This picture from Potterybarn made me gasp yesterday. “Eureka!” I said to myself and ran to my basement to fetch a brass hook that I bought at an estate sale last summer. I liked the hook but I wasn’t too fond of the brass finish. I had it slated as a door or robe hook but this bathroom photo made me think that it might work in my newly updated upstairs bath. I have been looking for something to hang a hand towel near the sink. I purchased a round ring type towel holder but have not put it up yet; I’m glad I waited. Look at the little hook that is next to the sink in the potterybarn photo – that is my inspiration for this post!
image from Potterybarn
I have been seeing some lovely photos on Pinterest (follow me!) of painted brass candlesticks and lamps.
As a matter of fact, I have painted a number of chandeliers including these two that I painted for Liz and Brentan’s country wedding.
So here is what I did:
1. I used #0000 steel wool to clean and scruff up the brass hook so the paint could adhere to the metal.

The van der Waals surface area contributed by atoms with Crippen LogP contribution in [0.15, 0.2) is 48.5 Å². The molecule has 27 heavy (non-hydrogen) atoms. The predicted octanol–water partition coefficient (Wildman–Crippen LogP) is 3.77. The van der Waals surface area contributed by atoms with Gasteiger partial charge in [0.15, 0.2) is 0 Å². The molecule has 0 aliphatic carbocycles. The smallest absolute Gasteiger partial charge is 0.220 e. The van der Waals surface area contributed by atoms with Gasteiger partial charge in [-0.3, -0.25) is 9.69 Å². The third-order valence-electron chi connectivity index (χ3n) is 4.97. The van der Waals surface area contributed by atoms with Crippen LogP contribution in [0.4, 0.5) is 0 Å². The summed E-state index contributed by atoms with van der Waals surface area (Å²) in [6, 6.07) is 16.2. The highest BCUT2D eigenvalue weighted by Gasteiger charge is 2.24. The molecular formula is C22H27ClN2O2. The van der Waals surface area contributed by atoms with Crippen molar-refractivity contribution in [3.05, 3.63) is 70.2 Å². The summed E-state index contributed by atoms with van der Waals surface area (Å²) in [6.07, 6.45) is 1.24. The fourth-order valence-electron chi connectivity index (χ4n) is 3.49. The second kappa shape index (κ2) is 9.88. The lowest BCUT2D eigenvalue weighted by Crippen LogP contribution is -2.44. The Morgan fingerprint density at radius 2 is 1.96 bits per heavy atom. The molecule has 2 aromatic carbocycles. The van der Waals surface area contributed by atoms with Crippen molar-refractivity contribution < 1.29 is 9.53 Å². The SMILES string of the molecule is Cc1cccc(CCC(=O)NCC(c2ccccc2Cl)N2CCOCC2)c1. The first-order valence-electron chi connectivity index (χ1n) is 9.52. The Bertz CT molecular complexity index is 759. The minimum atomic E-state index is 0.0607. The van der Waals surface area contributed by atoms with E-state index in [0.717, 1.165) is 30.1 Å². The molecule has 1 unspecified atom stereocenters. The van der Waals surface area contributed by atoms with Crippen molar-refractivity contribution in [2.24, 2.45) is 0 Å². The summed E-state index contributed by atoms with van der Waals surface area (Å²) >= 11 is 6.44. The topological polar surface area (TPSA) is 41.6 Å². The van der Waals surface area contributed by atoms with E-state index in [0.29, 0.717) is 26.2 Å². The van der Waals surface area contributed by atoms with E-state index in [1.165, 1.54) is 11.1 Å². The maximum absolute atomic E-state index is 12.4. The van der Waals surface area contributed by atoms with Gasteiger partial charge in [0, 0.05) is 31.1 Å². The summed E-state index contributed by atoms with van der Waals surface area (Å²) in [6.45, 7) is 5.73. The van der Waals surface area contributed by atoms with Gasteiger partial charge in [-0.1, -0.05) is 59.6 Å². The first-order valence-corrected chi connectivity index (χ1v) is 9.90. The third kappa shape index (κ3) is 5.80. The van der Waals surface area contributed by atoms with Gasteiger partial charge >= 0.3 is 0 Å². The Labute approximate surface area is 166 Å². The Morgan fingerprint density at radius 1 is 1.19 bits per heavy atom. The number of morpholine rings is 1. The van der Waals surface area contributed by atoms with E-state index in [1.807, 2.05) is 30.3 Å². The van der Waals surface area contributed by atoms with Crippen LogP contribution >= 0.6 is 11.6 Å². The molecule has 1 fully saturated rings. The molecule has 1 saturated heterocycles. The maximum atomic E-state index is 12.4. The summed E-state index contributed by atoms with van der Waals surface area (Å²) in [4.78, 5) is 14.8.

2. I next sprayed on a coat of primer that is made for metal. I let it dry for 1 hour.
3. Since I wanted my hook to match the bathroom mirror frame, I could not use spray paint. I used the same yellow latex enamel from the mirror and my floor cloth projects to paint my little duck. I was careful to paint a number of thin coats to avoid lumps and drips. I also lightly sanded with my #0000 steel wool between coats. I let the brass show through a bit because I wanted it to keep it’s vintage look.
4. When it was thoroughly dry, I sprayed a couple of coats of clear polyurethane to add more protection.
5. I also painted the heads of 2 screws that I used to attach it to the wall.